The recent elections in Ghana have generated intense debate in Nigeria , ranging from sober reflections about what Nigeria could have been to the mind-boggling refusal to tell ourselves the truth.
That truth is that the problem of Nigeria remains as Achebe said many years ago, the problem of leadership.
Nigeria 's unique brand of leadership dates back to its founding some 150 years ago when a bunch of booty hunters, the most notable of which was the Royal Niger Company, founded the country solely for their own aggrandizement. Our foreign founders simply came to take as much as they could while the harvest lasted. This is our original leadership tradition.
Archives from that era and memoirs of colonial administrators in what later became Nigeria have shown that this early state tradition was further entrenched during formal colonial rule and then passed on to our post-colonial elite who have since perfected it to an art form. It appears that post-colonial political elites in some of our neighboring countries of which Ghana is a shining example did not imbibe the booty-hunter leadership tradition of our colonial overlords. At least, not to the same degree as our leaders did.
That's why Ghana , our smaller and less endowed neighbour is doing much better in governance, elections and public decorum.
Many recent Ghanaian politicians articulate ideological visions that match deeply-held values of the average Ghanaian before seeking the highest office. Frequently these visions described a better future to which the citizens have a moral right.
They point to civilized political culture, the type that is still largely foreign to politicking among our Nigerian political elite. This is usually evident in the behavior of Ghanaian public officials.
Consider this. The Ghanaian president does not travel with more than six cars in his entourage, and often his siren is not switched on unless there is traffic jam, of which Accra is unfortunately increasingly becoming notorious. The immediate past president's personal house in the airport residential area was guarded by no more than two policemen.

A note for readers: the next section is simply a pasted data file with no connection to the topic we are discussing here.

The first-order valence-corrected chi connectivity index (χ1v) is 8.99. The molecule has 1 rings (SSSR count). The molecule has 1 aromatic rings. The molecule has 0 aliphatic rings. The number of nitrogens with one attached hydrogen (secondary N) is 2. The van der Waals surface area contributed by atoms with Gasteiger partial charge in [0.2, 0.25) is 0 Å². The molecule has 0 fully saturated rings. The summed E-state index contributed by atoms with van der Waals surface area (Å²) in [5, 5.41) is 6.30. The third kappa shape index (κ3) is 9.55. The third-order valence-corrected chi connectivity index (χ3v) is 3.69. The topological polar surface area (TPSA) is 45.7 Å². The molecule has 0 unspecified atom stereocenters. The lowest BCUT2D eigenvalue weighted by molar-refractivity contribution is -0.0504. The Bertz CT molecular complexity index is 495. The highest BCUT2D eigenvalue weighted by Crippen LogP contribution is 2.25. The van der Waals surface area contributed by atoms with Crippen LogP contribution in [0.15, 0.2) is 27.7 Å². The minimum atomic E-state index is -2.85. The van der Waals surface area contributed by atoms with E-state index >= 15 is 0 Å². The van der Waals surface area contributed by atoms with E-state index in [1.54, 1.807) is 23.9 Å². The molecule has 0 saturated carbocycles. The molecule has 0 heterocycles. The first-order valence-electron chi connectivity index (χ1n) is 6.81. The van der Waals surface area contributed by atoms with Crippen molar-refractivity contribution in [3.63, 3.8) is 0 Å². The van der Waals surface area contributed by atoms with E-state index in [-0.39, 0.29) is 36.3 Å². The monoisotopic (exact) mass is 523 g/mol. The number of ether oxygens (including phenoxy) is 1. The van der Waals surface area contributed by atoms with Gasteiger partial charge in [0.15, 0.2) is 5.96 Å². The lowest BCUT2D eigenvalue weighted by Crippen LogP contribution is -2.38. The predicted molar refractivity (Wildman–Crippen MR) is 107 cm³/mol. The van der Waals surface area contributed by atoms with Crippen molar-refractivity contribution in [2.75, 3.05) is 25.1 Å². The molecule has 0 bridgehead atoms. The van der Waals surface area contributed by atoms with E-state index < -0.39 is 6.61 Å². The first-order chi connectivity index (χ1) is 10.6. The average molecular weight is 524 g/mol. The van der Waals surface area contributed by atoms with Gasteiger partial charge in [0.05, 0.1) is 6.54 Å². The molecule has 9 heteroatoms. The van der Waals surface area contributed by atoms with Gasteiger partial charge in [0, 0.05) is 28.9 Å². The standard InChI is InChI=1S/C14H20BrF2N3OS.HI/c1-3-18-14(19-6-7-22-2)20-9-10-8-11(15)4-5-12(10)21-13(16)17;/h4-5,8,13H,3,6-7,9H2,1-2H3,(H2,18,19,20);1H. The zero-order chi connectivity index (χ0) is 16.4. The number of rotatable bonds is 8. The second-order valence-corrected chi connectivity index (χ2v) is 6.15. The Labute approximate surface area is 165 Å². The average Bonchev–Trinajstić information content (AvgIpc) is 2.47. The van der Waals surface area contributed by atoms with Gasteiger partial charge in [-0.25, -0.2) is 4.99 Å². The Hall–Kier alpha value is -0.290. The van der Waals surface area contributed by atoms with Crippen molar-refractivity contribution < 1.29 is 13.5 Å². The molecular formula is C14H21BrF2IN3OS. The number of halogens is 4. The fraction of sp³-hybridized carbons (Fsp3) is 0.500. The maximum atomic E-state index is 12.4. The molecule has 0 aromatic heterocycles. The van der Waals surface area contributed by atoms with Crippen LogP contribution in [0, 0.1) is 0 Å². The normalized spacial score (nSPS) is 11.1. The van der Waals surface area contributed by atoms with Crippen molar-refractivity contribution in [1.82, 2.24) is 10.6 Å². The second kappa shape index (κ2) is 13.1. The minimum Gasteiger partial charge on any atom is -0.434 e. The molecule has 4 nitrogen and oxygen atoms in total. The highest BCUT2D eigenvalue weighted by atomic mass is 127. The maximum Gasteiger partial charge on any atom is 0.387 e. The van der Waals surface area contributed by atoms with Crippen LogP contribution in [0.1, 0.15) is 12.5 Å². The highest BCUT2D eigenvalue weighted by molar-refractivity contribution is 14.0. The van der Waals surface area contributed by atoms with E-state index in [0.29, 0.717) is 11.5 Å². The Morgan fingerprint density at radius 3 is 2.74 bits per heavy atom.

Most Nigerians would be scandalized to learn that “a whole” Rawlings ruled Ghana for 19 years and had to wait for former President Kufuor to build him a decent house for his retirement. And, did you know that President Mills was still publishing papers in referred academic journals as late as 2006, despite having been vice president of the country?
Or that you could actually make an appointment, and would actually get to see the president, vice president, ministers, the speaker and members of the National parliament, if you apply through the appropriate public affairs officers.
Where this fails, you should not be surprised to receive an apology or invitation to reschedule on the phone. Or that radio and TV news bulletins rarely begin with “Government has warned …” as we're used to here, where some big shot recently asked us lesser mortals to go learn “how to talk to those of us in power.” Or that when it re-denominated its currency in 2007 convoys of truck loads of the new currency were transported all over the country often with one police escort per truck, and without any incidence of attacks on those vehicles!
It appears that even robbers respect the legitimacy of public order in Ghana which may explain one reason general elections there are not the brutish 'do or die' affairs they have become in Nigeria.
Still some Nigerians laugh all of these off and say “but Ghana is a small country.”
Well, we invite them all to try getting appointment with the maximum leader of The Gambia, that sliver of 200 mile-by-30 mile territory with only 1.5 million people. If they are lucky to escape without being branded accomplices to a phantom coup, they may try in Equatorial Guinea with less than a fifth of the total population of Kano city. And if that's too much trouble, then we suggest a visit to the office of the “Executive Chairman” of a local government council right here at home.
Our point is that a political culture and state tradition that socializes future leaders into seeking their turn at the trough should not be expected to produce leaders who would do anything less.
Ghana has lots of developmental problems and would probably never have the kind of big wallet that Nigeria has. But, it is a country where “servant leadership” seems to be practised as an integral part of the wider societal ethos. You cannot buy this with oil money.
Source: Ebere Onwudiwe & Okey C. Iheduru, Business Day, Nigeria
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